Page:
Team Development

Branding: It’s Not All About the Client

As business leaders, we place a lot of focus on the impact of branding on our prospective and existing clients. But what about our staff?


The right people can fast track your success as an employer. But the best talent – the staff that will bring all their skills, potential and motivation and pour it into their work – are going to be picky about who they work for. 

And even if you do manage to find the perfect recruit, you need to be running a tight ship and keeping them challenged and incentivised if you want them to stick around.

Your employer brand is very similar to your general marketing brand, with one crucial difference: it’s staff facing, instead of client facing. 

“Always keep up a dialogue with staff to find the sweet spot

In the same way that you need a remarkable and credible brand to attract the best clients, you also need to have a well thought-out, compelling brand for your staff. This isn’t just about attracting candidates to recruit; it’s also about creating a workplace that your staff really enjoy spending time in. 

The best business models focus on retention, not just conversions – and your people strategy follows this rule.

So how do you create an employer brand that attracts the best talent, and keeps it?

Build something great

The first step is to get your business in order. A well-run, successful operation will naturally earn itself a good reputation over time, both with potential clients in your area, and with professionals in your industry.

Incentivise properly 

Ensure you’re ticking the boxes for all three areas of remuneration to keep your staff fulfilled and invested in the commercial success of the business. 

  1. Personal

Personal remuneration means offering people a job that allows them to still have a life outside work.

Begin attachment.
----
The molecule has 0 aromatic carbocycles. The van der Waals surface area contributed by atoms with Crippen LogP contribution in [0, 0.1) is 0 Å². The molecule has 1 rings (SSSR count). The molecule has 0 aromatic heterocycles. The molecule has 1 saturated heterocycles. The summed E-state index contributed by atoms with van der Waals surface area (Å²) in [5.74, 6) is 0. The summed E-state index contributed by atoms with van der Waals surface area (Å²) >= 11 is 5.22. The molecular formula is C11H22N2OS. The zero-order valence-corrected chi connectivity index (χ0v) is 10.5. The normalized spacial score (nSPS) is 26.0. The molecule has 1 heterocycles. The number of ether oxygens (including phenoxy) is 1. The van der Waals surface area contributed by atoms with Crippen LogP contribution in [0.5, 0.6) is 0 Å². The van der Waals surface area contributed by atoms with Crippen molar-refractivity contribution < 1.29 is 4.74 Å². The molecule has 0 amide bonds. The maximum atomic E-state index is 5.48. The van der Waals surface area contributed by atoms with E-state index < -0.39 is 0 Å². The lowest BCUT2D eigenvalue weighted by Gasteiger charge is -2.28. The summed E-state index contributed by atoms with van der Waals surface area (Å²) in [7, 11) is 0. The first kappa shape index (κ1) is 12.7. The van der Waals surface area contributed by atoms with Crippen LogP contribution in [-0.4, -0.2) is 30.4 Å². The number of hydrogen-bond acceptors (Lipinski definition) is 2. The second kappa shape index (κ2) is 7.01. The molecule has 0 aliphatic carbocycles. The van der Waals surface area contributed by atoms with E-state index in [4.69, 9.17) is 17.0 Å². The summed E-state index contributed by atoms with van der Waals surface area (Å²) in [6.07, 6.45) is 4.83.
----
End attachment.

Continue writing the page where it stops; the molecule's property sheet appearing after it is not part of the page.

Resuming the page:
Your rota design, your holiday allowance, the degree of flexibility you give people, and the humanity you show regarding their personal lives. If you make it very hard for them to do what they need to do with their family and friends, and for their own wellbeing, then the job will be more taxing than it is rewarding. Your particular setup will determine what good looks like here, but keep up a dialogue with staff, both potential and current, to find the sweet spot.

If you want the best people, you need to pay them well
  1. Professional

The professional incentives should be made transparent from the outset. A structured development pathway gives the recruit a timeline for profession and growth; and a framework for performance management (both formal and informal) ensures that you’re on the same page, pulling in the right direction.

In short, people want to feel that the level of challenge and progress that you offer them meets both their capability and their potential. Think of their whole career path, and how you can help them stay fulfilled whilst in your employ.

  1. Financial

This one goes without saying. If you want the best people, you need to pay them well. You don’t necessarily need to be the highest paying employer in your sector – what you lack in financial reward, you may make up for in the other two categories. But you do need to give people decent pay that measures favourably against industry average and reflects their status as an important asset of the business.

Laying out a wage framework alongside your development pathway makes it clear to new recruits what they’re heading for, even if the pay is low when they start out at an intern or junior level. 

Want to learn more about how to establish an industry-leading employer brand and create a talent pipeline that works for your business?

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